This focus on the future is to be expected, given Apple's current valuation -- and the expectations the company has raised among its fans. Particularly with the iPod line, the company has delivered a series of hot products in recent years that have dominated the market. With the stock now trading at 39 times expected current-year earnings, the Street clearly believes the company will continue to deliver winners.
Investors' optimism seems only to have
gone up in recent days. Since Jobs pre-announced the company's holiday-quarter results, Apple's shares have risen 11%.
Certainly, investors had a lot to cheer about. Apple posted $5.7 billion in sales in its fiscal first quarter, Jobs said. That not only represents 63% growth, but it's $1 billion more in sales than Apple had predicted and about 13% more than the Street had forecast.
That gaudy revenue figure was driven by surging iPod sales. Apple sold 14 million of the digital music players in the quarter, which was at the top end of analysts' estimates and more than double the number the company shipped in its previous quarter, sequentially.
The main figure Jobs left up to the imagination was actual earnings. Investors said they weren't all that concerned with the profit number itself so much as what happened with Apple's operating expenses in the quarter.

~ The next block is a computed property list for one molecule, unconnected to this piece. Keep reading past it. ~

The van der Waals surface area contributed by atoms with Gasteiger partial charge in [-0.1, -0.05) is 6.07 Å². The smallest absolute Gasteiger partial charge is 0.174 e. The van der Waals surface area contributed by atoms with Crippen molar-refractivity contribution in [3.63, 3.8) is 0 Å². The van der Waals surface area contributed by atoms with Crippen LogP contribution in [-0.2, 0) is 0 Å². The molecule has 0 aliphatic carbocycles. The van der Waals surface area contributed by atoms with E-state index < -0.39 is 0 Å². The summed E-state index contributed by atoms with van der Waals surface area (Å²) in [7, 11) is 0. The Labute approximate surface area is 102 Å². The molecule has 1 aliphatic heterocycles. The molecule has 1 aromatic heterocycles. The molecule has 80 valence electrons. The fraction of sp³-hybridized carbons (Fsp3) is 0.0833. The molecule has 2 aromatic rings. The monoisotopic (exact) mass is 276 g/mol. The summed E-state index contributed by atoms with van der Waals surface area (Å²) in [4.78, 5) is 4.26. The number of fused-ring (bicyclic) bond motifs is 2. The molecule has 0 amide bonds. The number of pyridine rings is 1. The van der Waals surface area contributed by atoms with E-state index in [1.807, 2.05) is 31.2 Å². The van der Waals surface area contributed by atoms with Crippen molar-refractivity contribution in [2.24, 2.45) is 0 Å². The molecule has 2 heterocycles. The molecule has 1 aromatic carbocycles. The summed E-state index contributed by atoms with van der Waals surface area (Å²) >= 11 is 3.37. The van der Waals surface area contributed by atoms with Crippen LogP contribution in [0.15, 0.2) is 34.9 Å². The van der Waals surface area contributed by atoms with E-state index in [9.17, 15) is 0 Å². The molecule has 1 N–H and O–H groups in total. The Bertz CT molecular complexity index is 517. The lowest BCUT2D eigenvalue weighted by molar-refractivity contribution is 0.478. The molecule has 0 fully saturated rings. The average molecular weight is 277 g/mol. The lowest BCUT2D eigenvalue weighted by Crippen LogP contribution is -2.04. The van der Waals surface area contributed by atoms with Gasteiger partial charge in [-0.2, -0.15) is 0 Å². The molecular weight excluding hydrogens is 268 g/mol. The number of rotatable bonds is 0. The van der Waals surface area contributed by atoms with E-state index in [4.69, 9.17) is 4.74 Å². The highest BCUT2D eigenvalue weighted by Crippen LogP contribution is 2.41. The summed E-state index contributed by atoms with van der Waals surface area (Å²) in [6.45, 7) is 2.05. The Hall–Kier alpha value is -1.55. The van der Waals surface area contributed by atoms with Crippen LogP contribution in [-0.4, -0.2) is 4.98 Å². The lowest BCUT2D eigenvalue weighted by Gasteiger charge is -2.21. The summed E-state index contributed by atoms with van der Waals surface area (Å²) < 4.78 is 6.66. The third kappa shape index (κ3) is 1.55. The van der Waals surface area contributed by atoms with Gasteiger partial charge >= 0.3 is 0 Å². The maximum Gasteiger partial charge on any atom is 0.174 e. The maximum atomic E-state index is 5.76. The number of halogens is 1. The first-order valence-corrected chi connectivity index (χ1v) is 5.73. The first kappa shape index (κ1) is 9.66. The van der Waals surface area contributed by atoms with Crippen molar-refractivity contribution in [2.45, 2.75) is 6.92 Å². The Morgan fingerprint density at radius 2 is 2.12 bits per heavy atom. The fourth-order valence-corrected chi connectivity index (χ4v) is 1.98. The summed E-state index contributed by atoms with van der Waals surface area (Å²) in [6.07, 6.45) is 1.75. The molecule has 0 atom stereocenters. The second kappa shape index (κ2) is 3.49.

With Apple controlling costs, the company's operating margin has gone from being a loss representing about 2.5% of sales in the first quarter of the company's 2003 fiscal year to 12.4% of sales in the second quarter last year. However, the company's spending on research and development, and marketing and administrative expenses have creeped up in recent quarters, so that operating margin stood at 11.4% last quarter.
Even with the company's blowout quarter on the top line, margin could possibly have taken another hit. While Apple saw strong iPod sales, sales of its Macintosh computers grew at a far slower rate and came in lower than analysts were expecting. Analysts generally believe that Apple sees higher gross margins on its computers, meaning that if the iPods contributed a greater portion of total revenue than in the past, the company's gross margin would decline.